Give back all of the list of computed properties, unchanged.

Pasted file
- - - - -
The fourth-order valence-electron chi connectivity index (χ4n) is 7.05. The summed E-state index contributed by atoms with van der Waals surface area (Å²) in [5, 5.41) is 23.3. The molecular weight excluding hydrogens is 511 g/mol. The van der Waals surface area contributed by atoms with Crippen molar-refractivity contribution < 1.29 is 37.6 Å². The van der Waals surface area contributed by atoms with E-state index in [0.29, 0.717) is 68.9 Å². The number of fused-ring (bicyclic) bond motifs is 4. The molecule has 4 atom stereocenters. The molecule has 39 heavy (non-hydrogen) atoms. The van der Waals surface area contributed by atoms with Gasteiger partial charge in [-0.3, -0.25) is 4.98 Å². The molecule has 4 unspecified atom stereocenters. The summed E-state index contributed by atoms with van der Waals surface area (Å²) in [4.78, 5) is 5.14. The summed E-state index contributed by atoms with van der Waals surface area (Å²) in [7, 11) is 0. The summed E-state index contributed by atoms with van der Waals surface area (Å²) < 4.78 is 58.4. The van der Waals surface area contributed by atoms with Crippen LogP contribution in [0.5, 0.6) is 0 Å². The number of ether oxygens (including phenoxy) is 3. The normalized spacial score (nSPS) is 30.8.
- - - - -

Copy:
The fourth-order valence-electron chi connectivity index (χ4n) is 7.05. The summed E-state index contributed by atoms with van der Waals surface area (Å²) in [5, 5.41) is 23.3. The molecular weight excluding hydrogens is 511 g/mol. The van der Waals surface area contributed by atoms with Crippen molar-refractivity contribution < 1.29 is 37.6 Å². The van der Waals surface area contributed by atoms with E-state index in [0.29, 0.717) is 68.9 Å². The number of fused-ring (bicyclic) bond motifs is 4. The molecule has 4 atom stereocenters. The molecule has 39 heavy (non-hydrogen) atoms. The van der Waals surface area contributed by atoms with Gasteiger partial charge in [-0.3, -0.25) is 4.98 Å². The molecule has 4 unspecified atom stereocenters. The summed E-state index contributed by atoms with van der Waals surface area (Å²) in [4.78, 5) is 5.14. The summed E-state index contributed by atoms with van der Waals surface area (Å²) in [7, 11) is 0. The summed E-state index contributed by atoms with van der Waals surface area (Å²) < 4.78 is 58.4. The van der Waals surface area contributed by atoms with Crippen LogP contribution in [0.5, 0.6) is 0 Å². The number of ether oxygens (including phenoxy) is 3. The normalized spacial score (nSPS) is 30.8.